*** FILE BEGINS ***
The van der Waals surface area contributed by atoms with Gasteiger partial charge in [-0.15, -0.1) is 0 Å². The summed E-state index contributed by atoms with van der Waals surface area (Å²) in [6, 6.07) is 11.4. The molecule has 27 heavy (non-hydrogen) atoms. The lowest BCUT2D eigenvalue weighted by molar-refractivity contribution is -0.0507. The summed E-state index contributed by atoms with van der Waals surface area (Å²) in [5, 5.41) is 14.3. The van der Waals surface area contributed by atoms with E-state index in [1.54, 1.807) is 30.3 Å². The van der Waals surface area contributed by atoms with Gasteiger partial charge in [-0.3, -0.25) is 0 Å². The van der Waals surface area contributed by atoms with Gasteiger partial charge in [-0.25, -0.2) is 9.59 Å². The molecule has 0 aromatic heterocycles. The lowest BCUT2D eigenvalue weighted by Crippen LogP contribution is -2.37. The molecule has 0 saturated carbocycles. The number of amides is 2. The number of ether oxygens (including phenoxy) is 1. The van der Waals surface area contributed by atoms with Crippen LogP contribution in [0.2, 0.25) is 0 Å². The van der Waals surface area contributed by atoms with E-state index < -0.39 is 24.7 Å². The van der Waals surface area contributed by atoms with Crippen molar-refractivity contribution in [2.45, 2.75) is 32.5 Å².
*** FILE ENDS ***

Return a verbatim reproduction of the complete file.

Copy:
The van der Waals surface area contributed by atoms with Gasteiger partial charge in [-0.15, -0.1) is 0 Å². The summed E-state index contributed by atoms with van der Waals surface area (Å²) in [6, 6.07) is 11.4. The molecule has 27 heavy (non-hydrogen) atoms. The lowest BCUT2D eigenvalue weighted by molar-refractivity contribution is -0.0507. The summed E-state index contributed by atoms with van der Waals surface area (Å²) in [5, 5.41) is 14.3. The van der Waals surface area contributed by atoms with E-state index in [1.54, 1.807) is 30.3 Å². The van der Waals surface area contributed by atoms with Gasteiger partial charge in [-0.3, -0.25) is 0 Å². The van der Waals surface area contributed by atoms with Gasteiger partial charge in [-0.25, -0.2) is 9.59 Å². The molecule has 0 aromatic heterocycles. The lowest BCUT2D eigenvalue weighted by Crippen LogP contribution is -2.37. The molecule has 0 saturated carbocycles. The number of amides is 2. The number of ether oxygens (including phenoxy) is 1. The van der Waals surface area contributed by atoms with Crippen LogP contribution in [0.2, 0.25) is 0 Å². The van der Waals surface area contributed by atoms with E-state index < -0.39 is 24.7 Å². The van der Waals surface area contributed by atoms with Crippen molar-refractivity contribution in [2.45, 2.75) is 32.5 Å².